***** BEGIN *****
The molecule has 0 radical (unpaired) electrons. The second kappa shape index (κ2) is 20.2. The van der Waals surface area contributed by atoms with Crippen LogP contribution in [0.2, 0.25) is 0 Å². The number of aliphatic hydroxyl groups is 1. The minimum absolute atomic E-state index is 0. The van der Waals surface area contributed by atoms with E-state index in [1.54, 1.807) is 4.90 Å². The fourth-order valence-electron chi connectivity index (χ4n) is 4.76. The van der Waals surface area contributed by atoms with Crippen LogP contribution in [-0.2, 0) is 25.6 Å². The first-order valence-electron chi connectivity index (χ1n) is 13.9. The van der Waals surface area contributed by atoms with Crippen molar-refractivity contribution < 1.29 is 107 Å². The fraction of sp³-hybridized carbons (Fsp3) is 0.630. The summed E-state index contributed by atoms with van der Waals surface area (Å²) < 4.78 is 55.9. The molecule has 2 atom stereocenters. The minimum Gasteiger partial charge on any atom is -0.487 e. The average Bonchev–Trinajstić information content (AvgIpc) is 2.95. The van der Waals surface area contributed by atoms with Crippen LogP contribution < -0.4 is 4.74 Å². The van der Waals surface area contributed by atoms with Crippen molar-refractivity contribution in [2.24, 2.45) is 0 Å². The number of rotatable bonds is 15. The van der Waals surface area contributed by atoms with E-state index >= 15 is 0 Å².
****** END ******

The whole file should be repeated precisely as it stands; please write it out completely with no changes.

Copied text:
The molecule has 0 radical (unpaired) electrons. The second kappa shape index (κ2) is 20.2. The van der Waals surface area contributed by atoms with Crippen LogP contribution in [0.2, 0.25) is 0 Å². The number of aliphatic hydroxyl groups is 1. The minimum absolute atomic E-state index is 0. The van der Waals surface area contributed by atoms with E-state index in [1.54, 1.807) is 4.90 Å². The fourth-order valence-electron chi connectivity index (χ4n) is 4.76. The van der Waals surface area contributed by atoms with Crippen LogP contribution in [-0.2, 0) is 25.6 Å². The first-order valence-electron chi connectivity index (χ1n) is 13.9. The van der Waals surface area contributed by atoms with Crippen molar-refractivity contribution < 1.29 is 107 Å². The fraction of sp³-hybridized carbons (Fsp3) is 0.630. The summed E-state index contributed by atoms with van der Waals surface area (Å²) < 4.78 is 55.9. The molecule has 2 atom stereocenters. The minimum Gasteiger partial charge on any atom is -0.487 e. The average Bonchev–Trinajstić information content (AvgIpc) is 2.95. The van der Waals surface area contributed by atoms with Crippen LogP contribution < -0.4 is 4.74 Å². The van der Waals surface area contributed by atoms with Crippen molar-refractivity contribution in [2.24, 2.45) is 0 Å². The number of rotatable bonds is 15. The van der Waals surface area contributed by atoms with E-state index >= 15 is 0 Å².